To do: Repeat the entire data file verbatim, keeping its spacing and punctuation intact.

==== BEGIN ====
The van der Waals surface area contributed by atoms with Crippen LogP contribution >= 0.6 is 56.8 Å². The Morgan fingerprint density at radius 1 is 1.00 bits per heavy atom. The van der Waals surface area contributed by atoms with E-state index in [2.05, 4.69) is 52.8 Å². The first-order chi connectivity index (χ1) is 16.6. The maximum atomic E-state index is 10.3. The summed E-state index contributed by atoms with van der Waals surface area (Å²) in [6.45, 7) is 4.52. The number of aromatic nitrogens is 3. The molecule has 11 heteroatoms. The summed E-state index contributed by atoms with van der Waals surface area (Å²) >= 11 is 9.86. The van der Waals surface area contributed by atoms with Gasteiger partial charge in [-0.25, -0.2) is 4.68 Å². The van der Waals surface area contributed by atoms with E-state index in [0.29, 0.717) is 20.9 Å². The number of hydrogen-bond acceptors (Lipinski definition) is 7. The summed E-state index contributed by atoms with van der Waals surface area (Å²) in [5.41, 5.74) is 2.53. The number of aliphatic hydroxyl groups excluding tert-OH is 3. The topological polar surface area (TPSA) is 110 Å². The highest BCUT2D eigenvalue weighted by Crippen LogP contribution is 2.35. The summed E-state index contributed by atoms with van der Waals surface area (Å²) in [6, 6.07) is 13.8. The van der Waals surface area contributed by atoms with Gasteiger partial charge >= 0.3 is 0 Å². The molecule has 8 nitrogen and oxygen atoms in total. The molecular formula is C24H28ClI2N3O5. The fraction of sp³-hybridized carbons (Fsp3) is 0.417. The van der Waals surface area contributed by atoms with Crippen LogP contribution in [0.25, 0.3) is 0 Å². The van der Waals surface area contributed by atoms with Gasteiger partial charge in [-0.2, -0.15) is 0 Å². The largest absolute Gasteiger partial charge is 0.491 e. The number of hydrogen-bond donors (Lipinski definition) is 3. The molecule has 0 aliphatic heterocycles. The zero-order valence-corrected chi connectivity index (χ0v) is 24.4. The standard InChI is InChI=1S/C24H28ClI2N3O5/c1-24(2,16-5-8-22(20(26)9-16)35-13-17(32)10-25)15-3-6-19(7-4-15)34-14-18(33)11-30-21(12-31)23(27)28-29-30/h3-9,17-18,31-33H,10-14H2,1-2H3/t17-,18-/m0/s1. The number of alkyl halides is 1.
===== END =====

The van der Waals surface area contributed by atoms with Crippen LogP contribution >= 0.6 is 56.8 Å². The Morgan fingerprint density at radius 1 is 1.00 bits per heavy atom. The van der Waals surface area contributed by atoms with E-state index in [2.05, 4.69) is 52.8 Å². The first-order chi connectivity index (χ1) is 16.6. The maximum atomic E-state index is 10.3. The summed E-state index contributed by atoms with van der Waals surface area (Å²) in [6.45, 7) is 4.52. The number of aromatic nitrogens is 3. The molecule has 11 heteroatoms. The summed E-state index contributed by atoms with van der Waals surface area (Å²) >= 11 is 9.86. The van der Waals surface area contributed by atoms with Gasteiger partial charge in [-0.25, -0.2) is 4.68 Å². The van der Waals surface area contributed by atoms with E-state index in [0.29, 0.717) is 20.9 Å². The number of hydrogen-bond acceptors (Lipinski definition) is 7. The summed E-state index contributed by atoms with van der Waals surface area (Å²) in [5.41, 5.74) is 2.53. The number of aliphatic hydroxyl groups excluding tert-OH is 3. The topological polar surface area (TPSA) is 110 Å². The highest BCUT2D eigenvalue weighted by Crippen LogP contribution is 2.35. The summed E-state index contributed by atoms with van der Waals surface area (Å²) in [6, 6.07) is 13.8. The van der Waals surface area contributed by atoms with Gasteiger partial charge >= 0.3 is 0 Å². The molecule has 8 nitrogen and oxygen atoms in total. The molecular formula is C24H28ClI2N3O5. The fraction of sp³-hybridized carbons (Fsp3) is 0.417. The van der Waals surface area contributed by atoms with Crippen LogP contribution in [0.25, 0.3) is 0 Å². The van der Waals surface area contributed by atoms with Gasteiger partial charge in [-0.2, -0.15) is 0 Å². The largest absolute Gasteiger partial charge is 0.491 e. The number of hydrogen-bond donors (Lipinski definition) is 3. The molecule has 0 aliphatic heterocycles. The zero-order valence-corrected chi connectivity index (χ0v) is 24.4. The standard InChI is InChI=1S/C24H28ClI2N3O5/c1-24(2,16-5-8-22(20(26)9-16)35-13-17(32)10-25)15-3-6-19(7-4-15)34-14-18(33)11-30-21(12-31)23(27)28-29-30/h3-9,17-18,31-33H,10-14H2,1-2H3/t17-,18-/m0/s1. The number of alkyl halides is 1.